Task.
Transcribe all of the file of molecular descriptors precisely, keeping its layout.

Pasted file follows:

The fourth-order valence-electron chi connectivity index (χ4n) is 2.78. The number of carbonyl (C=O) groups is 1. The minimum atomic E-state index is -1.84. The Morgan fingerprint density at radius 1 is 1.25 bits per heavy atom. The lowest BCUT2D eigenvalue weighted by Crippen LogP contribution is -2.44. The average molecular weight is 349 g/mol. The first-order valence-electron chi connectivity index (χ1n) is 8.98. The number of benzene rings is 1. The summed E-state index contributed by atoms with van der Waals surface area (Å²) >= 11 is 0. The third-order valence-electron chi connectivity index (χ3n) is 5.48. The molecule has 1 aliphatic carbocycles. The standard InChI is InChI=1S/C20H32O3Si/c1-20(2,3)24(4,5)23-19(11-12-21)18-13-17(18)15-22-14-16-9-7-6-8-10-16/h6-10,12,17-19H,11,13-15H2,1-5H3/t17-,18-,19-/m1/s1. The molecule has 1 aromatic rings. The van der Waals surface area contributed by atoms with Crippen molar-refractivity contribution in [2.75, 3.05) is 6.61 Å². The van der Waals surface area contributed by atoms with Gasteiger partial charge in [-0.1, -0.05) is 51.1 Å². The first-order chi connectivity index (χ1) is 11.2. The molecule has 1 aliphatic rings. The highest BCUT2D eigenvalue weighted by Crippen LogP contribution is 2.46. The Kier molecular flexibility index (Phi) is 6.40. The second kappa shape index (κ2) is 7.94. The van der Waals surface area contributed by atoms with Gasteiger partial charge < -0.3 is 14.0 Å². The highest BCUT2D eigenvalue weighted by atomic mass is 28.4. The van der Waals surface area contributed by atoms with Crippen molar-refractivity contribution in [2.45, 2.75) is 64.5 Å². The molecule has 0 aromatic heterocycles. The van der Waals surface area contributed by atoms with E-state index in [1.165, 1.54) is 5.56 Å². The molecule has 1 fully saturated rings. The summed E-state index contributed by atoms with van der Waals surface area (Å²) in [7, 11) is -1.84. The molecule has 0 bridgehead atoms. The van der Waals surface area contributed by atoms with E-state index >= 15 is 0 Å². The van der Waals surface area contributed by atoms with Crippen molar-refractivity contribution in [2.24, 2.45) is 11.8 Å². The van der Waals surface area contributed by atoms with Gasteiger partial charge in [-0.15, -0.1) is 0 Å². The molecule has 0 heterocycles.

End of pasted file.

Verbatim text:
The fourth-order valence-electron chi connectivity index (χ4n) is 2.78. The number of carbonyl (C=O) groups is 1. The minimum atomic E-state index is -1.84. The Morgan fingerprint density at radius 1 is 1.25 bits per heavy atom. The lowest BCUT2D eigenvalue weighted by Crippen LogP contribution is -2.44. The average molecular weight is 349 g/mol. The first-order valence-electron chi connectivity index (χ1n) is 8.98. The number of benzene rings is 1. The summed E-state index contributed by atoms with van der Waals surface area (Å²) >= 11 is 0. The third-order valence-electron chi connectivity index (χ3n) is 5.48. The molecule has 1 aliphatic carbocycles. The standard InChI is InChI=1S/C20H32O3Si/c1-20(2,3)24(4,5)23-19(11-12-21)18-13-17(18)15-22-14-16-9-7-6-8-10-16/h6-10,12,17-19H,11,13-15H2,1-5H3/t17-,18-,19-/m1/s1. The molecule has 1 aromatic rings. The van der Waals surface area contributed by atoms with Crippen molar-refractivity contribution in [2.75, 3.05) is 6.61 Å². The van der Waals surface area contributed by atoms with Gasteiger partial charge in [-0.1, -0.05) is 51.1 Å². The first-order chi connectivity index (χ1) is 11.2. The molecule has 1 aliphatic rings. The highest BCUT2D eigenvalue weighted by Crippen LogP contribution is 2.46. The Kier molecular flexibility index (Phi) is 6.40. The second kappa shape index (κ2) is 7.94. The van der Waals surface area contributed by atoms with Gasteiger partial charge < -0.3 is 14.0 Å². The highest BCUT2D eigenvalue weighted by atomic mass is 28.4. The van der Waals surface area contributed by atoms with Crippen molar-refractivity contribution in [2.45, 2.75) is 64.5 Å². The molecule has 0 aromatic heterocycles. The van der Waals surface area contributed by atoms with E-state index in [1.165, 1.54) is 5.56 Å². The molecule has 1 fully saturated rings. The summed E-state index contributed by atoms with van der Waals surface area (Å²) in [7, 11) is -1.84. The molecule has 0 bridgehead atoms. The van der Waals surface area contributed by atoms with E-state index >= 15 is 0 Å². The van der Waals surface area contributed by atoms with Crippen molar-refractivity contribution in [2.24, 2.45) is 11.8 Å². The van der Waals surface area contributed by atoms with Gasteiger partial charge in [-0.15, -0.1) is 0 Å². The molecule has 0 heterocycles.